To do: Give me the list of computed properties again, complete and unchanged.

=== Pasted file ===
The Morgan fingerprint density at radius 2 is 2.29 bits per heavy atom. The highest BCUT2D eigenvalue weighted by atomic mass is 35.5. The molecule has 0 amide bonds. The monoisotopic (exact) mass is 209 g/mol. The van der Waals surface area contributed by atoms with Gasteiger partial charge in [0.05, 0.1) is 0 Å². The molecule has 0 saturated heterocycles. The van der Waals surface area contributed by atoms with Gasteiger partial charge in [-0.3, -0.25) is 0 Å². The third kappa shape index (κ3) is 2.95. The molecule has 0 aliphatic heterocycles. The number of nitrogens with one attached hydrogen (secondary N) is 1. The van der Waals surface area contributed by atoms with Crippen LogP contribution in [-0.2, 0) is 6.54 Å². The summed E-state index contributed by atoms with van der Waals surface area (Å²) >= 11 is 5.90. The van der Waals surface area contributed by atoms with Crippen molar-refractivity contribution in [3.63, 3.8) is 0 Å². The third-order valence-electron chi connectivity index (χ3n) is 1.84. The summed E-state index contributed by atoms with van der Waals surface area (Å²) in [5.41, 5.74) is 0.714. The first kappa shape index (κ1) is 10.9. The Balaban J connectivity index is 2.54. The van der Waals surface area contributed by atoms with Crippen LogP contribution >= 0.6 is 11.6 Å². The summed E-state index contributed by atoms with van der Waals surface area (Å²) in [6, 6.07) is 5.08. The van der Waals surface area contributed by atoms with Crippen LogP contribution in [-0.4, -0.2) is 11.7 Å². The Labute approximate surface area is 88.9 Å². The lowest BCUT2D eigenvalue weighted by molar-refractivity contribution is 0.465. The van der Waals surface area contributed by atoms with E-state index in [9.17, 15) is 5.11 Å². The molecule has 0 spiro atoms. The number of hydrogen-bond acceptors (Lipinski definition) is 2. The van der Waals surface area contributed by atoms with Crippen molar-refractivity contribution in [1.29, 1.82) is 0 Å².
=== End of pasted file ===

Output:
The Morgan fingerprint density at radius 2 is 2.29 bits per heavy atom. The highest BCUT2D eigenvalue weighted by atomic mass is 35.5. The molecule has 0 amide bonds. The monoisotopic (exact) mass is 209 g/mol. The van der Waals surface area contributed by atoms with Gasteiger partial charge in [0.05, 0.1) is 0 Å². The molecule has 0 saturated heterocycles. The van der Waals surface area contributed by atoms with Gasteiger partial charge in [-0.3, -0.25) is 0 Å². The third kappa shape index (κ3) is 2.95. The molecule has 0 aliphatic heterocycles. The number of nitrogens with one attached hydrogen (secondary N) is 1. The van der Waals surface area contributed by atoms with Crippen LogP contribution in [-0.2, 0) is 6.54 Å². The summed E-state index contributed by atoms with van der Waals surface area (Å²) >= 11 is 5.90. The van der Waals surface area contributed by atoms with Crippen molar-refractivity contribution in [3.63, 3.8) is 0 Å². The third-order valence-electron chi connectivity index (χ3n) is 1.84. The summed E-state index contributed by atoms with van der Waals surface area (Å²) in [5.41, 5.74) is 0.714. The first kappa shape index (κ1) is 10.9. The Balaban J connectivity index is 2.54. The van der Waals surface area contributed by atoms with Crippen LogP contribution >= 0.6 is 11.6 Å². The summed E-state index contributed by atoms with van der Waals surface area (Å²) in [6, 6.07) is 5.08. The van der Waals surface area contributed by atoms with Crippen LogP contribution in [-0.4, -0.2) is 11.7 Å². The Labute approximate surface area is 88.9 Å². The lowest BCUT2D eigenvalue weighted by molar-refractivity contribution is 0.465. The van der Waals surface area contributed by atoms with E-state index in [9.17, 15) is 5.11 Å². The molecule has 0 spiro atoms. The number of hydrogen-bond acceptors (Lipinski definition) is 2. The van der Waals surface area contributed by atoms with Crippen molar-refractivity contribution in [1.29, 1.82) is 0 Å².